In early February 2015, British Raspberry Pi Foundation came, quite unexpectedly with a new generation of Raspberry Pi computer. This time, however, improvements was not related only to peripherals, but the heart of Raspberry Pi – Broadcom SoC has been upgraded. At that time considerably obsolescent BMC2835 based on a single core ARMv6 CPU has been replaced by the BCM2836. Raspberry Pi 2 is therefore driven by four Cortex-A7 cores at 900MHz and compared to the previous generation is several times more powerful.
You will get Raspberry Pi 2 in neat cardboard box (its appearance may vary depending on the manufacturer). Package contains only a brief manual with safety informations and actual Raspberry Pi 2 in an antistatic bag.
Raspberry Pi 2 is based on a SoC (system on chip) with a model designation Broadcom BCM2836. It conceals four Cortex A7 cores default clocked at 900MHz (can be overclocked up to 1,1GHz). Cortex A7 core is based on the ARMv7 architecture (while the previous generation used ARMv6, more details ARMv6 vs ARMv7). In addition to common extensions like thumb2 or VFPv2 processor also includes NEON SIMD engine. GPU remained the same as in previous models. Graphics acceleration is performed by VideoCore IV clocked at 250MHz (24 GFLOPs), supporting OpenGL ES 2.0 or hardware encoding/decoding H.264 1080p30.Inputs and outputs, as well as the entire board layout remained compatible with previous Raspberry Pi B+. Video output is provided by HDMI 1.3a (supporting audio over HDMI) and by an analog composite output (NTSC/PAL). Another analog output is stereo audio output. Composite video output and audio output are sharing the same connector – 4-pole jack (same as Raspberry Pi B+). BCM2836 SoC is directly connected to MIPI-CSI and DSI interfaces via differential busses. GPIO header is also improved over Pi B and now has 40 pins (vs 26 pins on Pi B). GPIO header has 40 pins and is again by the layout and electrically compatible with Raspberry Pi B+. Still, there is I2C, SPI, I2S and UART (default is used for the Linux terminal) and a dedicated I2C bus to communicate with compatible expansion modules (called HATs). It is also possible to directly download driver (resp. Device tree overlay ) from the HAT via this I2C and apply it to the operating system. GPIO pins still utilize 3.3V TTL logic levels and are not 5V tolerant. RAM chip is LPDDR2 type and is mounted on the bottom side of the board.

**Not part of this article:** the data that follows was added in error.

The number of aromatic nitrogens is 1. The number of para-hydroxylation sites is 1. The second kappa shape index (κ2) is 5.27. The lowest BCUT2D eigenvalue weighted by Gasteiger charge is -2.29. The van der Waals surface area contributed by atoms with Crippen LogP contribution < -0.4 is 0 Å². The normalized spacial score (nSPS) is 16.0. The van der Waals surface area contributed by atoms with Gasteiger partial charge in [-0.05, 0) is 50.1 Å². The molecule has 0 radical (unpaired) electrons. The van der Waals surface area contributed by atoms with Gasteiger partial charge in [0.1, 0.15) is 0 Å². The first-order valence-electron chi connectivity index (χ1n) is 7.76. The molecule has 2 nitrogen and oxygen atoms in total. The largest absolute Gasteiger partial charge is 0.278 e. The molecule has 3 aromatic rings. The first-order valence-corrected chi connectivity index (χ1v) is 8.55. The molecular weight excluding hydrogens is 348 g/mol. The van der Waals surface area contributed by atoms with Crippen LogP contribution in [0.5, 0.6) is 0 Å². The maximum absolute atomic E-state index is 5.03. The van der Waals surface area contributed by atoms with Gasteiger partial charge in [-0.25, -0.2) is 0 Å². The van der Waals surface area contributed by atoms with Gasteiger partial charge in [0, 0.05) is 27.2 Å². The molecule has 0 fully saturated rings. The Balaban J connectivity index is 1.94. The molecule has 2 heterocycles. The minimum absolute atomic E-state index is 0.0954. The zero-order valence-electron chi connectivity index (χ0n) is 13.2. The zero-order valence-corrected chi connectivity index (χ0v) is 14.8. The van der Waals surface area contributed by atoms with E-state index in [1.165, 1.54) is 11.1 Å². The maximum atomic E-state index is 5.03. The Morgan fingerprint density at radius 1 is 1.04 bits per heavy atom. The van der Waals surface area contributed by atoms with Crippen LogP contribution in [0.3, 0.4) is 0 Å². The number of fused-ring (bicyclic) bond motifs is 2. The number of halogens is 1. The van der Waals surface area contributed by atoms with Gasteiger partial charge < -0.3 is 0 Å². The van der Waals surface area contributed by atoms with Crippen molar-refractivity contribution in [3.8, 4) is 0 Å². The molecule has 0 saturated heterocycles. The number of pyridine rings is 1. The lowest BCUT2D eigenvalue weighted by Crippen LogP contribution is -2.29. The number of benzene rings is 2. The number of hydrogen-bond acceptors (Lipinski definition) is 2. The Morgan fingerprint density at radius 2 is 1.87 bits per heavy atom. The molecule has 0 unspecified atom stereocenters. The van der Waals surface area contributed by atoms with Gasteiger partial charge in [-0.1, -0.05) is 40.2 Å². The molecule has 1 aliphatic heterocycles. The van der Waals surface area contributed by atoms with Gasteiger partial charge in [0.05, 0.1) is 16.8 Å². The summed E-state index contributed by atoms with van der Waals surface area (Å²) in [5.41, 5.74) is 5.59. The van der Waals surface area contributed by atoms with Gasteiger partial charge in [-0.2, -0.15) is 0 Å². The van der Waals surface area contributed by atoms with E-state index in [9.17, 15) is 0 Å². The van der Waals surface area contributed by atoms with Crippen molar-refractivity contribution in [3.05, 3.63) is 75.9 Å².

The power supply circuit is still based on integrated dual switching regulator (providing 1.8V and 3.3V). Newly there is also NCP6343 switching regulator used. It is a miniature chip (wafer-level package ), which became infamous for its sensitivity to ambient light and its ability to reboot or freeze RPI when eg. shooting Raspberry Pi with Xenon flash (details about this issue on EEVblog https://www.youtube.com/watch?v=SrDfRCi1UV0)
USB hub and Ethernet 100Mbit controller are solved by a LAN9514 chip (same as in case of the Raspberry Pi B+). The LAN9514 chip is connected to the BCM2836 SoC again via USB. This still represents a bottleneck (one USB transfers the four equally fast USB + Ethernet).
|CPU||quad-core Cortex A7 at 900MHz|
|I/Os||RJ45 for 10/100 ethernet, HDMI (full size), MIPI-CSI for camera, DSI connector for display, 1x microUSB for power supply, 4x USB2.0 host, 40pin GPIO header, 3.5 4-pole jack for audio output and analog. video output|
Consumption measurement was performed without connected USB peripherals. Used OS is Raspbian Wheezy, started to console.
|halted board||0.325W (65mA)|
|system idle (LAN disconnected)||1W (213mA)|
|system idle (LAN connected)||1.3W (260mA)|
|all CPU cores at 100% (LAN connected)||1.95W (390mA)|
Raspberry Pi 2 requires an operating system capable of running on ARMv7 architecture. Thanks to backward compatibility of ARMv7 (to ARMv6), the original Raspbian compiled for ARMv6 still can be used. System among other things, includes proprietary GPU drivers for the VideoCore IV, many Device tree overlays for controlling various peripherals or utilities for easy configuring of RPi. The system includes a graphical desktop environment LXDE. However, all is currently compiled and adapted to the original outdated processor (based on the ARMv6 with Thumb and VFPv2 extension). Raspbian uses its own package repository to ensure compatibility with the custom system build. On Raspberry Pi 2 however, you can also use regular Debian armhf repository, where you can found newer packages and binaries compiled natively for ARMv7.